Publisher: Entangled Publishing (Ever After)
Where to Buy: Amazon + B&N
Previous to reading The Next Forever, I hadn't read its big-sister novel, Pretty Amy. At the time, I honest to goodness didn't know this novella was connected in any way, shape, or form to that novel. I had seen Pretty Amy before on Goodreads and read its description, but never gave it enough thought to purchase and read. The only reason for this is because I had been burned so badly in the past on other contemporary novels/ novels presently-set in my many years of reading. By my confusion and Burstein's amazing, awe-inspiring, moving, and most of all breathtaking style of writing, I have now a new love for the contemp. genre. Lisa's gift did what no other book could do. I don't even think I could call Lisa's way with words a gift; it spans so far beyond that. Lisa is an artist with what she does with letters and words. She bends them to her will, infuses them with emotion, and forces them onto the reader. She is very talented indeed.
The story of the two teens may seem cliché to some people, but it stole my breath with every word, every thought Amy or Joe had. As the main protagonists, they too became artists and painted a world where thoughts consume and temptation beckons. They twisted and danced around each other as they showed us what was like to be them. To have everything and be tempted to lose it. To have everything and might not want it. Watching them struggle was hard. I felt like I was the one who was having these doubts rather than the protagonists.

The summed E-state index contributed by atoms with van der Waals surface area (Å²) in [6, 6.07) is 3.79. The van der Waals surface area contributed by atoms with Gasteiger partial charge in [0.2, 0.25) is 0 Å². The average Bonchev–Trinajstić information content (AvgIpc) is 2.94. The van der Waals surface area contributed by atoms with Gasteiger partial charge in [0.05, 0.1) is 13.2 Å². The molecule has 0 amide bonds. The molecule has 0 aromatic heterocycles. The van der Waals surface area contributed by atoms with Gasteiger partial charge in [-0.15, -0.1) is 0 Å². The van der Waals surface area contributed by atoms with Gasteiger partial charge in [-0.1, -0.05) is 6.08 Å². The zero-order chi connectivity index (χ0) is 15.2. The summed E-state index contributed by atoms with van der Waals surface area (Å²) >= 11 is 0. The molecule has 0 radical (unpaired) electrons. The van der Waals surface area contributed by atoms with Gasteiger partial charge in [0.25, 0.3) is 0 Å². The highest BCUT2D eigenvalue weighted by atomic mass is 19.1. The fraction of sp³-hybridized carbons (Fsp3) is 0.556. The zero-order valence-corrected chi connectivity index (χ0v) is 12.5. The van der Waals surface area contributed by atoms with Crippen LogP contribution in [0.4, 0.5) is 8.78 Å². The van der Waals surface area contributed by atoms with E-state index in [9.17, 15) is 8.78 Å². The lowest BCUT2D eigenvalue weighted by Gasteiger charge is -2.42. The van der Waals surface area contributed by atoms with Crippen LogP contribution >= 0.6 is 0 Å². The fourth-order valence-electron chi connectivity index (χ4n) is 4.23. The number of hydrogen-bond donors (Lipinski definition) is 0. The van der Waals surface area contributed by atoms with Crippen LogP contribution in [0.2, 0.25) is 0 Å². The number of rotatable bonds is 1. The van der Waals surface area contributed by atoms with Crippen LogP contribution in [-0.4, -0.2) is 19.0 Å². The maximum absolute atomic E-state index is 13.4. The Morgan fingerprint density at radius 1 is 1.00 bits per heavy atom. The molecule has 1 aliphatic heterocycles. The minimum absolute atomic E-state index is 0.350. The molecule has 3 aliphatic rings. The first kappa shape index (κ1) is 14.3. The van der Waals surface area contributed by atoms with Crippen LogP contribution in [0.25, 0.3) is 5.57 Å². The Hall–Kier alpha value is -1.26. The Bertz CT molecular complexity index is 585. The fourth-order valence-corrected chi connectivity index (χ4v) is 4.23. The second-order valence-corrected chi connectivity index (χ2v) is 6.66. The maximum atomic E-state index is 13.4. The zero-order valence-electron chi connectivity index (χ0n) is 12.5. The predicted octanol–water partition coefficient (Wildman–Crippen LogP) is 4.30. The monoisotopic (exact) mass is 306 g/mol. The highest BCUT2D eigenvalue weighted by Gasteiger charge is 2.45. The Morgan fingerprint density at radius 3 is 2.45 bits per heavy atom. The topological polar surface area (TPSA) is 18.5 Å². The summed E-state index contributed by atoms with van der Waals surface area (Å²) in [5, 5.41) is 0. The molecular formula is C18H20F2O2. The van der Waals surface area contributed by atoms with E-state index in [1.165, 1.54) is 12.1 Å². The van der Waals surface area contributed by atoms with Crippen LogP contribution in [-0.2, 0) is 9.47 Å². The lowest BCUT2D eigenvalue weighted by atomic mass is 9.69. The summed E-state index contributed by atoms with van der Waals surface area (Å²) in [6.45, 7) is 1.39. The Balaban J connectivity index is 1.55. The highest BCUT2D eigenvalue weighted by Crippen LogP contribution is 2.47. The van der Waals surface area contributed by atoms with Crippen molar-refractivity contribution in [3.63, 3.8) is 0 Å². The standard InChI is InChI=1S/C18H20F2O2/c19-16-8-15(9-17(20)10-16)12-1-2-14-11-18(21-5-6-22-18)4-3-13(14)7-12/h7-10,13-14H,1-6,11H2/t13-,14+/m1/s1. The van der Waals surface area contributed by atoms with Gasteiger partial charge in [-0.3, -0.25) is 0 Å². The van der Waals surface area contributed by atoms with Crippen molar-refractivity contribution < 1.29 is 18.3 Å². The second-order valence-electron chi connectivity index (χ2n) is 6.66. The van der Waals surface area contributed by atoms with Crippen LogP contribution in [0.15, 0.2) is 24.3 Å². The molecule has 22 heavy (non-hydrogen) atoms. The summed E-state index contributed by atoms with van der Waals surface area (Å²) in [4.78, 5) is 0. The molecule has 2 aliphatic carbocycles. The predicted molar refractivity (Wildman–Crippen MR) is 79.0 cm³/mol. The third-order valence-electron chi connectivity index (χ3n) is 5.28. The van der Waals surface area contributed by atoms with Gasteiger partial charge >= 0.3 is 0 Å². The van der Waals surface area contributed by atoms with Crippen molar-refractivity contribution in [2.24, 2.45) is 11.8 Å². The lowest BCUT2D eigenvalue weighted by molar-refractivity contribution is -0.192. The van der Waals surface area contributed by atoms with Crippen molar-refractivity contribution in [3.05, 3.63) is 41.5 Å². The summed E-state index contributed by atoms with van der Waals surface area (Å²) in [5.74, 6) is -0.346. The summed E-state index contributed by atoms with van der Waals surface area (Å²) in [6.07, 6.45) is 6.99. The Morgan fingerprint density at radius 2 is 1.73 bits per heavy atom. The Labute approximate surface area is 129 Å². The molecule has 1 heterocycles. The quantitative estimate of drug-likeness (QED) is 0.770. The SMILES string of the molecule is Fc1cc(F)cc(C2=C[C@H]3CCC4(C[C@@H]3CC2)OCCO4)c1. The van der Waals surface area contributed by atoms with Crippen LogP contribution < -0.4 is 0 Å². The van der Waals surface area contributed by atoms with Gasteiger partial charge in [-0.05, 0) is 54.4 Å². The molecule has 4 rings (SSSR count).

There were many things I loved about this novella. One of them being the fact that you didn't have to read Pretty Amy to get acquainted with each character on an emotional level. It felt like I had read Pretty Amy and more when the protagonists thought of their history together. Honestly, this could have been a stand-alone and I wouldn't have been the wiser, so articulate is Lisa when she shows glimpses into their past. Or rather glimpses into Pretty Amy.
Lyrical and playing deeply into the reader’s emotions, The Next Forever shows what it feels like to question everything.